We’re all impressed when a kid from a really bad home ends up living a quality life – kind, hard-working, and loving.  How come we don’t recognize the opposite:  a really great home can produce a bad kid?

There’s no question that parental problems and environment do, of course, impact children, but everyday character traits also have hard-wired genetic components that cannot be remedied by loving parents and a lovely, serene home in the suburbs.

In other words, there are bad seeds.  Parents frustrated with those children may possibly aggravate the situation, but they didn’t create it.

So many people call me who are sad about their recalcitrant adult children.  In some cases, you parents have earned that, but sometimes, you just need to shut the door on what is an impossible mission.


A few weeks ago, I participated in a 45 mile ocean race with 6 other crew members and a 33-foot boat.  There were 10 other competitors in our class.  One of them – a very fast boat-had a handicap rating, which meant we had to beat them by 20 minutes (in a 61/2 hour race).

We did our best and did a good job with tactics and sail changes.  But our handicap was such that this just wasn’t enough.

A big boat from another class was right behind me, bearing down hard, some 13 miles from the finish line.  My tactician said “Okay, now I’m going to teach you something new.”  He had me maneuver the boat so they’d go under me (meaning I was between the wind and the other boat) so I would not slow down in their wind shadow.  Once they almost passed me, and I turned the boat down to catch their wake.  Evidently, this is the “on the water” version of what bicyclists do when they follow another closely – it actually makes you go faster!  And it worked, because, suddenly, I was going a knot faster.  The waves were big, fast, and furious.  It took a lot of strength on my part to keep my boat directly behind the bigger boat and stay in their wake.  I stayed in his wake for 8 miles and 1 hour.  When the wind died down a bit, his boat took off, and I was back to just being a small boat in the race. 

The guys in front on my boat were getting soaked and when one more huge wave actually broke over the boat, I too was soaked.  One of them leaned back and said sympathetically, “Oh, did you get wet Doc?”  I said “Yes,” as I spit out salt water.  As if orchestrated, they all turned and said simultaneously:  “Awwwwwwwwww.”  It was hilarious, and it felt great.  The team was working together, kidding each other in the heat of battle, and I just loved it!

When we docked, we all got off the boat extremely wet and all body parts hurting.  We all moaned and groaned as I said “Whose stupid idea was this?”  Again, they all turned, laughing, and pointed at me.  We hit the restrooms and cleaned up, and then went out to dinner to celebrate a job well done…done as a team, and done with humor.

We were at the restaurant toasting each other and laughing and throwing food down with passion, when we realized we were happy and didn’t even know if we had won anything in the race or not.  That was the best part – that we didn’t need a “win” to enjoy our camaraderie and our time out on the ocean.

It wasn’t until the next day we discovered we had won the race by (remember, this was a 45 mile race that took 6 1/2 hours)…..TWO SECONDS!  Bless that big boat’s wake!  We were all stunned at the result.  Whew!  But even without the win, we had a great time together facing the elements.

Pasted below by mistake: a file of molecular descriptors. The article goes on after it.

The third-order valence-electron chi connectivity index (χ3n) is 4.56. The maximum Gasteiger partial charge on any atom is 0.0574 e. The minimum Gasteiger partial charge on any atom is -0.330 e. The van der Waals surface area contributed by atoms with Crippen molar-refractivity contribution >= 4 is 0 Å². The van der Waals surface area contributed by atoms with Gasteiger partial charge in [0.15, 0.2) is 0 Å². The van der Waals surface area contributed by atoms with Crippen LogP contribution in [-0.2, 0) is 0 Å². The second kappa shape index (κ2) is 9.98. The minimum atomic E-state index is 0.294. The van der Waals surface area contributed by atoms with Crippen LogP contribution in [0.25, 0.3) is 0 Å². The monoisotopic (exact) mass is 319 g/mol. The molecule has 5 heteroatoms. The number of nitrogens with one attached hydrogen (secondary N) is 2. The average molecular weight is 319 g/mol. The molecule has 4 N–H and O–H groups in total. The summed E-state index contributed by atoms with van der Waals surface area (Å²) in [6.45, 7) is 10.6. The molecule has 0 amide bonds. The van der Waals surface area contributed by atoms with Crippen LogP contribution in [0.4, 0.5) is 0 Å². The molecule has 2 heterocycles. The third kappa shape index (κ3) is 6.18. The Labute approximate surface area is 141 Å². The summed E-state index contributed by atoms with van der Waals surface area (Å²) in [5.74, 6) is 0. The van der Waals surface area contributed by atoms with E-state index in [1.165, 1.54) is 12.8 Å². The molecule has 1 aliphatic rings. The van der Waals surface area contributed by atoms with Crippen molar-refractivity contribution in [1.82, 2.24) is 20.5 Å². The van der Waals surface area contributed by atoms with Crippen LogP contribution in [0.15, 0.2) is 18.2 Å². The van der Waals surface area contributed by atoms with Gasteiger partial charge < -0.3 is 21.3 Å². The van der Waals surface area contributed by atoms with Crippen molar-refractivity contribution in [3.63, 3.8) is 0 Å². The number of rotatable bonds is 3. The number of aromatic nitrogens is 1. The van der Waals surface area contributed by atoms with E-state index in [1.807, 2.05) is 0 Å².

Friendship Should Not Be Unconditional

I don’t subscribe to unconditional relationships, whether they are by blood, geography, gender, race, religion, or friendship.

Recently, I had a situation in my personal life that brought this concept to the fore.  I (and others) had gotten deeply involved with a lovely person who was in a destructive relationship.  When it broke up…again…we were all asked to be supportive, and we were (with phone calls, visits, dinner, etc.).  The relationships all deepened and then this person slipped way backward…again…into a morass of misery.  I communicated I was sad this had happened, and I was willing to resume our friendship after some time had passed, when the drama was no longer part of the equation.

I heard from this person again, and was informed the drama was indeed over…finally (one last burp, I guess).  This individual did communicate to me about being hurt that my friendship seemed conditional, when it was expected I would be there through stupid and smart behavior. 

I responded all relationships should be conditional – not “hair-trigger” conditional, but conditional nonetheless. I don’t want to be Mel Gibson’s friend, for example.  I am certainly willing to be supportive and helpful, but I don’t want to take up time in my life with yo-yo drama.  I consider the other individual has the responsibility to do the work to make themselves healthy and my support is there lovingly when that is, indeed, the case.  Getting one’s life on a healthy track is difficult, and I am certainly there to support my friends during that journey.  I am not there, however, when intentional, self-defeating steps are taken to get back into the problems.

This is the philosophy I espouse on the air.  Otherwise, giving support unconditionally is making oneself a patsy and/or a contributor to the ongoing drama and filling one’s life with unnecessary turmoil.

Relationships require the honor, integrity and effort of both individuals.  That should be the condition.

Mistakes?  Temporary stupidity?  All understandable.

Betrayal of support by giving into weakness?  Not so understandable.

You owe those who support you not to give into temptation or weakness, or you will lose the best of them.